I have previously mentioned that I spent some time in Ecuador. I got to spend nearly 5 months near a town called Otavalo. This is a town filled with indigenous crafts. The town and the weekend market have become quite the tourist attraction. They make many different textile products such as felt hats, decorative rugs, panchos, carrying bags, woven vests and sweaters, hammocks, and the list goes on. They also seem to have quite a propensity for music. There are many local music groups. The textiles and the music combined provide and lot of jobs and wealth in the community. I would often run into someone that had just returned from places such as Belgium, India, Germany, The United States, etc. I got to know areas outside of Otavalo such as Iluman, Quincuchi, Peguche, and La Bolsa very well.
The native language in Otavalo is somewhat different than the largest native language in Ecuador. The most widely spoken native language is Quechua. However, in Otavalo and the surrounding area they speak Quichua, which is more than just a different dialect of Quechua. I suppose the structure and grammer of the two are similar enough but the words and accents are distinct.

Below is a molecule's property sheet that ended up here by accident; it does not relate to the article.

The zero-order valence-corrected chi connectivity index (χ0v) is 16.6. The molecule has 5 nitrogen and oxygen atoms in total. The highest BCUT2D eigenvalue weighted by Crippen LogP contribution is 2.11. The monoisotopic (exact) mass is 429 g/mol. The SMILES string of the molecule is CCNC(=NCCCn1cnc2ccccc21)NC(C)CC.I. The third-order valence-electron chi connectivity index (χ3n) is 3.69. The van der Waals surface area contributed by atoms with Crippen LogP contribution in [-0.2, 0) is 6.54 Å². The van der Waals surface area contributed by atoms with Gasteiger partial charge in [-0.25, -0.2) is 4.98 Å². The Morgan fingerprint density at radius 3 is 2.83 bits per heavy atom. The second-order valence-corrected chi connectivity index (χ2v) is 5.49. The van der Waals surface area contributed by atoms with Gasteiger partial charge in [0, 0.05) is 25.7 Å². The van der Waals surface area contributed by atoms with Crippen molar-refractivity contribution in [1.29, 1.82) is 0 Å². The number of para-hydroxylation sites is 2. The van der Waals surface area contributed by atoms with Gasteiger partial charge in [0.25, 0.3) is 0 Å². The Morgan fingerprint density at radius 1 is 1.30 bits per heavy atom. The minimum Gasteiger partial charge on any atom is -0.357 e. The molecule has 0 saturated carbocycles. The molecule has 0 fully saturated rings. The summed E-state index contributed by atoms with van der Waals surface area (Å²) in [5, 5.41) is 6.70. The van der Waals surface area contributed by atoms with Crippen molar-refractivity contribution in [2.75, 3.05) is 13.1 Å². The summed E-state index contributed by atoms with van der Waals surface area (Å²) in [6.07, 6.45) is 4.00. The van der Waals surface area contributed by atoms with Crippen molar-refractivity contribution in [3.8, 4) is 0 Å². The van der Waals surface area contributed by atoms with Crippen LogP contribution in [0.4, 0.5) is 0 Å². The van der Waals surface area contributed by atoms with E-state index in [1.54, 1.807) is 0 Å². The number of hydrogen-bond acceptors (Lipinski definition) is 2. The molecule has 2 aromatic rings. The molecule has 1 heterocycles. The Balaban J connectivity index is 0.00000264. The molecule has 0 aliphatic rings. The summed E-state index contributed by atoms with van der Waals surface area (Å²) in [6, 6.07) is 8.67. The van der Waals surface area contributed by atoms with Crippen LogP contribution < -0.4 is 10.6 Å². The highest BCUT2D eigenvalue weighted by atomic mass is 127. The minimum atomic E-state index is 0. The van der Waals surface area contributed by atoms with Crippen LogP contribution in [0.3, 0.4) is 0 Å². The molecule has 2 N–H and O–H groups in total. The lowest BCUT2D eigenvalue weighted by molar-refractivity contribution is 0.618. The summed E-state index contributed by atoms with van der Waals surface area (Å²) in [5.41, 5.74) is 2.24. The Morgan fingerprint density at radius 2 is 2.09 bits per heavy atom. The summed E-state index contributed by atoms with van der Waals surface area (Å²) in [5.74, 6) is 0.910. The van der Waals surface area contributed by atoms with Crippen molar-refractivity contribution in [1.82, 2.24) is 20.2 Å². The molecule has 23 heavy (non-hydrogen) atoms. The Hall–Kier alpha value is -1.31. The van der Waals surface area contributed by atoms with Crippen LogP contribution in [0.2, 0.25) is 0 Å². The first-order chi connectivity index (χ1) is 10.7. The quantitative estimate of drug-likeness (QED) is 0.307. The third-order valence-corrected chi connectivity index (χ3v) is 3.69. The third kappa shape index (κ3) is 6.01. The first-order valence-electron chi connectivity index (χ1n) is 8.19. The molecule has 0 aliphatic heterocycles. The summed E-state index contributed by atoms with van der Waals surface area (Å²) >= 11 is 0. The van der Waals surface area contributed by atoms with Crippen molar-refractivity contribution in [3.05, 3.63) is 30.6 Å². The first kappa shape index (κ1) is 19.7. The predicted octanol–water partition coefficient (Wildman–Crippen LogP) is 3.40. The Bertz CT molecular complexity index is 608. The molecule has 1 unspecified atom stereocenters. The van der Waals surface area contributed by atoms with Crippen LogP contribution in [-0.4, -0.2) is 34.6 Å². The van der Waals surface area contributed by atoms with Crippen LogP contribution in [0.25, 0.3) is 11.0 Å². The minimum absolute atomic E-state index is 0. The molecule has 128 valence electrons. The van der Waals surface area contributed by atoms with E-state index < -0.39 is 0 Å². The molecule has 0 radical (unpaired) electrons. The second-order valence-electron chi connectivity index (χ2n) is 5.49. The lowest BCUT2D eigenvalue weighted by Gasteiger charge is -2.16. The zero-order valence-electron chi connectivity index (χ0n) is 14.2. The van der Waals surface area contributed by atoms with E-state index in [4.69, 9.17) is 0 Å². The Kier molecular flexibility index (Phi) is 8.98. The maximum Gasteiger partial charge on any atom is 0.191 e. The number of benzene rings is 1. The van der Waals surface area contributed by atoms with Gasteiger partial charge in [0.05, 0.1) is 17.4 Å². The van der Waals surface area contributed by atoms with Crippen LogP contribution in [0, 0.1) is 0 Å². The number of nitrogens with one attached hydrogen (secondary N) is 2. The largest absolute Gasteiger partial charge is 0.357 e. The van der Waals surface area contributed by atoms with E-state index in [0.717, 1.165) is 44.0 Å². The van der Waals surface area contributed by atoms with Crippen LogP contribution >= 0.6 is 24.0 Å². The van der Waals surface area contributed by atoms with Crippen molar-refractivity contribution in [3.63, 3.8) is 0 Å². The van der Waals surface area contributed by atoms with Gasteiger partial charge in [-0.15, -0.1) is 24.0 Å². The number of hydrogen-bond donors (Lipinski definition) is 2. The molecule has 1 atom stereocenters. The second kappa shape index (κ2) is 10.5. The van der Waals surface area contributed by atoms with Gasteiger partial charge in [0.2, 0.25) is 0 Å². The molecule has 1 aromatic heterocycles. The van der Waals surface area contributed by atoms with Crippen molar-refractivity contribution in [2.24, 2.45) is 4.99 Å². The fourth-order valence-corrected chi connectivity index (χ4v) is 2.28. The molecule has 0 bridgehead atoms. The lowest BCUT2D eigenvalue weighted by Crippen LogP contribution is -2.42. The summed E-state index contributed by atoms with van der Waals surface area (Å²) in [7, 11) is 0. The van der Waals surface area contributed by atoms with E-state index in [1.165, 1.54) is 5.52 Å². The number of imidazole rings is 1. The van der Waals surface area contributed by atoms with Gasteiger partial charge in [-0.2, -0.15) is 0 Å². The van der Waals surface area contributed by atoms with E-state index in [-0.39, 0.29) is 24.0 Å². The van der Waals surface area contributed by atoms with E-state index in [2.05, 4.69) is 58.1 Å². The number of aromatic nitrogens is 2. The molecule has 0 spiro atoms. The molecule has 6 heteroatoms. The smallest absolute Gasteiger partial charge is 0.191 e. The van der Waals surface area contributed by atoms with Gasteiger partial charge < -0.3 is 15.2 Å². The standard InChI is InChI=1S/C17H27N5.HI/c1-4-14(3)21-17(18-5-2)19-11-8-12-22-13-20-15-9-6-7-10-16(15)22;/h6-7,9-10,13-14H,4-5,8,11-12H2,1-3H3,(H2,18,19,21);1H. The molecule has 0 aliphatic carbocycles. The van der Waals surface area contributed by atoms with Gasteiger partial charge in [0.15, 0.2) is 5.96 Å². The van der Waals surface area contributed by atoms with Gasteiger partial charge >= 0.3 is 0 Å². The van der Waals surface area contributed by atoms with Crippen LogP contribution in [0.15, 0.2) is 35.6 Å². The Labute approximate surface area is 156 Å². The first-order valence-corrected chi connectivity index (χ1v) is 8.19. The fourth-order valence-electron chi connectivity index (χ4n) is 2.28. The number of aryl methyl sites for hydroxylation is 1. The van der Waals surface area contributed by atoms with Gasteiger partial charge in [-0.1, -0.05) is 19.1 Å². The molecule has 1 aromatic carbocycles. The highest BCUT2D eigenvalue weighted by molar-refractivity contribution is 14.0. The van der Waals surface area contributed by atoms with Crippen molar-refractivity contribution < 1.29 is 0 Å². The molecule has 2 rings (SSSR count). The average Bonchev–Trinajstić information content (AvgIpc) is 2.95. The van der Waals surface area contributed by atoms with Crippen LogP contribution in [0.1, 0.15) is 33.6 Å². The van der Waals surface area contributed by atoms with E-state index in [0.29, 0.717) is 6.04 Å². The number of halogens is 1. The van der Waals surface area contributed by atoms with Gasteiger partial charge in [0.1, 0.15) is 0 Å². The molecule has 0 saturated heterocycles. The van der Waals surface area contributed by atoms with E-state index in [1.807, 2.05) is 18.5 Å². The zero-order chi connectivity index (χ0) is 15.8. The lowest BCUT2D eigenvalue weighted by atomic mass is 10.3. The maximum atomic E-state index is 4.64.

I was able to pick up a good working knowledge of the Quichua language. It is an interesting language. However, by my observations it will soon be a dead language. I found that those younger than about 40 (ten years ago) knew and could speak both Spanish and Quichua. The older generation, often unless educated, only spoke Quichua. Those younger than about 40 but older than about 20 could understand Quichua and had some skills in it but it was not important to them. Those younger than 20 did not understand nor speak Quichua. This is just my observations and while not universally true seem to hold true for a large portion of the area.